I wanted to see how the Sigma OBs would perform in both a very large acoustic space and a smaller room that’s more typical of the size of most readers’ home theater or two-channel rooms. So, I first used the pair of the Sigma OB speakers with my large reference system, replacing the Lawrence Audio Cello Speakers. I then placed them into my smaller system, replacing the Aerial Acoustic 6T speakers. Both of these systems have top-notch upstream gear (Pass Labs, First Watt, Concert Fidelity, Perla Audio, Backert Labs, and Raven Audio). In both environments, Sigma OB Speakers proved to be great performers.
My first selection to see what the Sigma OB speakers had to offer was Booker T.’s Potato Hole (Anti-Records–and yes, it’s the same Booker T. of the famous Stax/Soul group Booker T. and the M.G.’s). This well-recorded album of funky updated soul music was a good test to see if the low-frequency range and hard-hitting dynamics of his music would be rendered by the Sigma OB. The speakers reproduced the pop and power of this music at any sound level I wanted without any drawbacks like a lack of low-end dynamics or bottom-end clarity, typically experienced in planar speakers.
One of the most historically important jazz albums of all times is Duke Ellington’s Masterpieces by Ellington (Columbia). Besides the beauty of his arrangements and music, the album marked the first time in the history of jazz recordings that full-length arrangements were recorded with no time restrictions. This album’s tone/timbres, along with its spatial qualities, are a marvel, given that it was recorded in 1950. The Sigma OB speakers completely disappeared in a massive soundstage in both height and width. Unlike some planar/open-baffle dipole speakers that generate this type of soundstaging but distort the size of the instruments/singers, the Sigma OB produced accurately sized players spread across the soundstage in the recording studio.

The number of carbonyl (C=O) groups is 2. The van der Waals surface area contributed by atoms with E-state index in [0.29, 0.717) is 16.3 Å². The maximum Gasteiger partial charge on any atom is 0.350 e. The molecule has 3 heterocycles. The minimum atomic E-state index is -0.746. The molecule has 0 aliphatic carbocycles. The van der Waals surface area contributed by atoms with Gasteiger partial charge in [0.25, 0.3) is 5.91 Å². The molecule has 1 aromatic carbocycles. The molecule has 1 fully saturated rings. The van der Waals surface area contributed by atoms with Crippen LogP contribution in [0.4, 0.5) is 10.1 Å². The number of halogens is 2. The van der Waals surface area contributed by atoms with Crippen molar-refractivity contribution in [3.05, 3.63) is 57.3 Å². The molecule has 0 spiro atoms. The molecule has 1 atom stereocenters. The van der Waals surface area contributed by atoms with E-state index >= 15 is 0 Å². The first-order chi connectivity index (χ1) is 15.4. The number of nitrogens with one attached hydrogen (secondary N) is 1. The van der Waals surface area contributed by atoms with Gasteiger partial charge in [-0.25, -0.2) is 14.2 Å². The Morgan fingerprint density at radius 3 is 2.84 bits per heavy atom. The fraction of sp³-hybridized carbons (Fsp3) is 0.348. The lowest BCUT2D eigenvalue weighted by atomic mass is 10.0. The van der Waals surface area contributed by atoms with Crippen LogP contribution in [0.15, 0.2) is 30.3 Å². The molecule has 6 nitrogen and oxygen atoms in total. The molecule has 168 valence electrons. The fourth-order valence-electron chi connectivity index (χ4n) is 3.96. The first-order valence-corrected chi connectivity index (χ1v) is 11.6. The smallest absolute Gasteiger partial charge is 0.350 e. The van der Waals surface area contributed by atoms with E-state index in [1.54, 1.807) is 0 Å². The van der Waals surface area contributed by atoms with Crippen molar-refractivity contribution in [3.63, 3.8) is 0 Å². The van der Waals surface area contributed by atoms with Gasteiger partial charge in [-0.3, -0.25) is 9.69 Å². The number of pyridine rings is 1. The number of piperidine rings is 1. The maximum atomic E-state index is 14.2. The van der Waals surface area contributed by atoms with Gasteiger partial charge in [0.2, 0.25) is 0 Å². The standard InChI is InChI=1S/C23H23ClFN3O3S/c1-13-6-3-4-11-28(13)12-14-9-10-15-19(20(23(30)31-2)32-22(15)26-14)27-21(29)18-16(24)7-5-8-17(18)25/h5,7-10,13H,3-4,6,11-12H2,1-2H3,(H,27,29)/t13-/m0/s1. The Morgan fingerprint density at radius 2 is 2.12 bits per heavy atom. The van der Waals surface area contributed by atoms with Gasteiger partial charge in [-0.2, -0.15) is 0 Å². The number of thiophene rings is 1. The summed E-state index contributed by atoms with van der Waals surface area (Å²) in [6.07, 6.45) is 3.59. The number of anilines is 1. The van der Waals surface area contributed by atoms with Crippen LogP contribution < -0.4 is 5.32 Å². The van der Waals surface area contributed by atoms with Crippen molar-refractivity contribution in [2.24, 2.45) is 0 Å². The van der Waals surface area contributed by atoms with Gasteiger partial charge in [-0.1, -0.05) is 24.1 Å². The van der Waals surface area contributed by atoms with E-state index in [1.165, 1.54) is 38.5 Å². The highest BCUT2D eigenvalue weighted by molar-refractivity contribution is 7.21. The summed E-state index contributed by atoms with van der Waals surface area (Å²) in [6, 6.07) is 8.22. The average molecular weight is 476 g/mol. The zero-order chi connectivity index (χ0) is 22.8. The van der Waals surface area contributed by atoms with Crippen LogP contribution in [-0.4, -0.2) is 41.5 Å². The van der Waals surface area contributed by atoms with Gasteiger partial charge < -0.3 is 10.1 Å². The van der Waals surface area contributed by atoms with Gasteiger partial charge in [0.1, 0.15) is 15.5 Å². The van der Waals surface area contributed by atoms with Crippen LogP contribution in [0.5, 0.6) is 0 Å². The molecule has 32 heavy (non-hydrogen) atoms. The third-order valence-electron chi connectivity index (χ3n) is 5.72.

I wanted to test the Sigma OB’s ability to reproduce acoustic space with accuracy. Many of the planar/open-baffle designs I have listened to impress you at first with big wall-to-wall soundstaging but do not do justice to smaller more intimate recordings. Count Basie’s Basie Jam #3 (Pablo) was recorded in a small studio on the West Coast with seven other players, not his usual big band. The Sigma OB speakers created the illusion that you were sitting in on the recording that day. I could easily tell where each player was sitting or standing when he performed individually or in a group. For overall tonality, the Sigma OBs are silky smooth with a touch of warmth, having a clean, pure high-frequency treble range.
My final selection was Albert King’s album Albert King with Stevie Ray Vaughan in Session (Stax). This studio recording has sizzling guitar work and emotional vocals. Through the Sigma OB speakers, both of their voices’ unique timbres and smallest nuances could be heard with total resolution. The Sigma OB is a fast speaker that presents the transients with great leading-edge definition and clarity but without etch or any unpleasant “in your face” qualities.